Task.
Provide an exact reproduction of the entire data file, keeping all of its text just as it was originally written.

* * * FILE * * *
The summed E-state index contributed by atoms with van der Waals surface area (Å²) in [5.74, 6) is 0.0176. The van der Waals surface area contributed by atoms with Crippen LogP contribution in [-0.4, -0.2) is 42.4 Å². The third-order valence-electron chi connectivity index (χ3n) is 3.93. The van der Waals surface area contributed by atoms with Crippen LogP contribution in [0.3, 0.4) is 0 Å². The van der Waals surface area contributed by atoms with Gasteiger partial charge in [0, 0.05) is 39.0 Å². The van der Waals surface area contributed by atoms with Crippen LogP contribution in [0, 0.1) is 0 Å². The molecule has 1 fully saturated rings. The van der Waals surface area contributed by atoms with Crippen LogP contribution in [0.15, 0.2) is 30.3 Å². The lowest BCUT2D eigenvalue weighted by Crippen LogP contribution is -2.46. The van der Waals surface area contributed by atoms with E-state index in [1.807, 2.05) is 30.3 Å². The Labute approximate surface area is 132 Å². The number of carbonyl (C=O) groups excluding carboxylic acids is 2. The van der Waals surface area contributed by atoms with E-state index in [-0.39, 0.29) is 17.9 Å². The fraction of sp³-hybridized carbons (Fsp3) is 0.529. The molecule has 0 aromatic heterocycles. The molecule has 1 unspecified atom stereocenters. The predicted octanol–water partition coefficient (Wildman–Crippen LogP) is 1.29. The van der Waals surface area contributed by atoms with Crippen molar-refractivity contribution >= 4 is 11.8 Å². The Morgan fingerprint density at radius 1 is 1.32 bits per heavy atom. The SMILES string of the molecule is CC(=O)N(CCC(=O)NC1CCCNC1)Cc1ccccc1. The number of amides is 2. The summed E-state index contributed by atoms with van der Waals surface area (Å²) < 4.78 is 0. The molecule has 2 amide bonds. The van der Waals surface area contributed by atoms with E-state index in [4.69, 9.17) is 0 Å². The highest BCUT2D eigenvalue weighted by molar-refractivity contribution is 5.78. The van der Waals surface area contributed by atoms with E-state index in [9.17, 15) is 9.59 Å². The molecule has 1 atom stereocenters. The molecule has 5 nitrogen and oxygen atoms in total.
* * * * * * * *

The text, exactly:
The summed E-state index contributed by atoms with van der Waals surface area (Å²) in [5.74, 6) is 0.0176. The van der Waals surface area contributed by atoms with Crippen LogP contribution in [-0.4, -0.2) is 42.4 Å². The third-order valence-electron chi connectivity index (χ3n) is 3.93. The van der Waals surface area contributed by atoms with Crippen LogP contribution in [0.3, 0.4) is 0 Å². The van der Waals surface area contributed by atoms with Gasteiger partial charge in [0, 0.05) is 39.0 Å². The van der Waals surface area contributed by atoms with Crippen LogP contribution in [0, 0.1) is 0 Å². The molecule has 1 fully saturated rings. The van der Waals surface area contributed by atoms with Crippen LogP contribution in [0.15, 0.2) is 30.3 Å². The lowest BCUT2D eigenvalue weighted by Crippen LogP contribution is -2.46. The van der Waals surface area contributed by atoms with E-state index in [1.807, 2.05) is 30.3 Å². The Labute approximate surface area is 132 Å². The number of carbonyl (C=O) groups excluding carboxylic acids is 2. The van der Waals surface area contributed by atoms with E-state index in [-0.39, 0.29) is 17.9 Å². The fraction of sp³-hybridized carbons (Fsp3) is 0.529. The molecule has 0 aromatic heterocycles. The molecule has 1 unspecified atom stereocenters. The predicted octanol–water partition coefficient (Wildman–Crippen LogP) is 1.29. The van der Waals surface area contributed by atoms with Crippen molar-refractivity contribution >= 4 is 11.8 Å². The Morgan fingerprint density at radius 1 is 1.32 bits per heavy atom. The SMILES string of the molecule is CC(=O)N(CCC(=O)NC1CCCNC1)Cc1ccccc1. The number of amides is 2. The summed E-state index contributed by atoms with van der Waals surface area (Å²) < 4.78 is 0. The molecule has 2 amide bonds. The van der Waals surface area contributed by atoms with E-state index in [4.69, 9.17) is 0 Å². The highest BCUT2D eigenvalue weighted by molar-refractivity contribution is 5.78. The van der Waals surface area contributed by atoms with E-state index in [9.17, 15) is 9.59 Å². The molecule has 1 atom stereocenters. The molecule has 5 nitrogen and oxygen atoms in total.